Rouen Located on the River Seine, it is the historical capital city of Normandy and the Haute-Normandie region. Previously was one of the largest and most prosperous cities of medieval Europe. Well known for its Notre Dame cathedral. A city that has been devastated many times throughout the years during  great fires, the plague and bombings during the second world war. The last 60 years have seen the city beautifully restored and Rouen is now an ideal base to explore northern Normandy, in particular the famous painter Monet’s home in Giverny. 

Bayeux Famous for its tapestry to commemorate the Battle of Hastings, known to the French as La Tapisserie de la Reine Mathilde (Tapestry of Queen Matilda). This is one major reason which sees the town of Bayeux receive millions of visitors each and every year. Bayeux was also the first town after D-Day to be liberated and is one of the few lucky towns that survived the bombings in World War II unscathed. Bayeux is a town with  small winding streets that make there way in and out of some fine ancient buildings. The perfect location for setting up base and exploring the invasion beaches that are situated just to the north of the town.

Mont St-Michel  is a rocky tidal island which is located approximately one kilometre off the country's north coast, at the mouth of the Couesnon River near Avranches. A UNESCO world heritage site founded way back in the 8th century the abbey of Mont St-Michel with its slender towers and sky scraping turrets are one of the classic images of northern France today. Rising up from the white sands below, Mont St-Michel is situated on top of a small island encircled by stout ramparts and battlements and is only connected to the mainland by and old causeway. The bay that surrounds the Mont St-Michel is famous for it extraordinary tides. The difference between low and high tides can reach 15m due to the gravitational pull of the moon and depending on what season it is. There are few places to stay around the base of the Mont itself so most people tend to stay in the nearby town of Beauvoir which is situated opposite.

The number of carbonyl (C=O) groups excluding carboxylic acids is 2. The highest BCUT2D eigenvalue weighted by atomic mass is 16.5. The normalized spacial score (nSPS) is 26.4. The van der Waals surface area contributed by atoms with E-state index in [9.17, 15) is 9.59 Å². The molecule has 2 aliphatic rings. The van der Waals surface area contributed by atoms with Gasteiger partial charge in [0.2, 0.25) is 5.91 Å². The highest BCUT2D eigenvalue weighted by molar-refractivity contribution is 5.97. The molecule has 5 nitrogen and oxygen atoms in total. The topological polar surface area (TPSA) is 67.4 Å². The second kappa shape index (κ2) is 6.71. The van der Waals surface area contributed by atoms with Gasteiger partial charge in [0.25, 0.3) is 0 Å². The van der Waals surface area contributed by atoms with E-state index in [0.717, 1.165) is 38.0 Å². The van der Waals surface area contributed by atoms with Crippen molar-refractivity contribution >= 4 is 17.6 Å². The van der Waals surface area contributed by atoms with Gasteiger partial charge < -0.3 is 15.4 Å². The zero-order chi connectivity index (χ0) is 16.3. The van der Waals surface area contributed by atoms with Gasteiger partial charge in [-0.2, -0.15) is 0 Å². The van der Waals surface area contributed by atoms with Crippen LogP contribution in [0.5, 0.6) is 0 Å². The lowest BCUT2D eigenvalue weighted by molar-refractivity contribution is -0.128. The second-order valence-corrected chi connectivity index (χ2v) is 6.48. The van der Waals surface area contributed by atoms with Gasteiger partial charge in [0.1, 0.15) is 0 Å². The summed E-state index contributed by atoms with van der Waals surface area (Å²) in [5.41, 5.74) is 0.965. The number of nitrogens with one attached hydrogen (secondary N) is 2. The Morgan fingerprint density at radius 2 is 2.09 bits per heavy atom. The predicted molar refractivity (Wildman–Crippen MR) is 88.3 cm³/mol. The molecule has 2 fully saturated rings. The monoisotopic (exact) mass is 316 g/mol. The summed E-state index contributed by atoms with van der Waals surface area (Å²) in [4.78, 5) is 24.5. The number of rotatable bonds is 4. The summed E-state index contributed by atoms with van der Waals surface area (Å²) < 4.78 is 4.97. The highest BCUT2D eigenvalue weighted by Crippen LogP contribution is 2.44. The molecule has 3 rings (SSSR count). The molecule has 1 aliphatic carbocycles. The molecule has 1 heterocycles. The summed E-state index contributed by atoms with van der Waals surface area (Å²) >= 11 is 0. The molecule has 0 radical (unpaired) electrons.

The Climate In Normandy 

Lower Normandy benefits from 1,763.6 sunshine hours a year though. There is a noticeable difference between the coasts and inland where the climate is more continental, and where the weather is a bit dryer. Inland, temperatures can be tougher during winter times but really pleasantly hot during the summer times. Lower Normandy is a verdant region of France, renowned for its verdant pastures useful for the cattle raising. The present humidity is an important help to the agriculture in this French region.

Travelling to Normandy 

There are many options when it comes to getting to Normandy, one of the easiest ways is by sea. There is a choice of 4 cross channel ferry ports which are Le Havre, Cherbourg and Ouistreham/Caen. Each of these ferry ports offer you direct route to Normandy from England or Ireland. Transmanche Ferries offer daily links between Newhaven and Dieppe, Brittany Ferries offer daily links between Portsmouth and Caen and Cherbourg, Cherbourg is also available from Poole. Charles de Gaulle Airport in Paris is the most convenient airport to access Normandy where you can rent a car or catch a train. Less than an hour away is Beauvais Airport which receives daily low cost flights from both the UK and Ireland provided by Ryan Air.Although the smaller towns don’t have regular links by train, the French rail network SNCF does provide daily and regular links from Paris.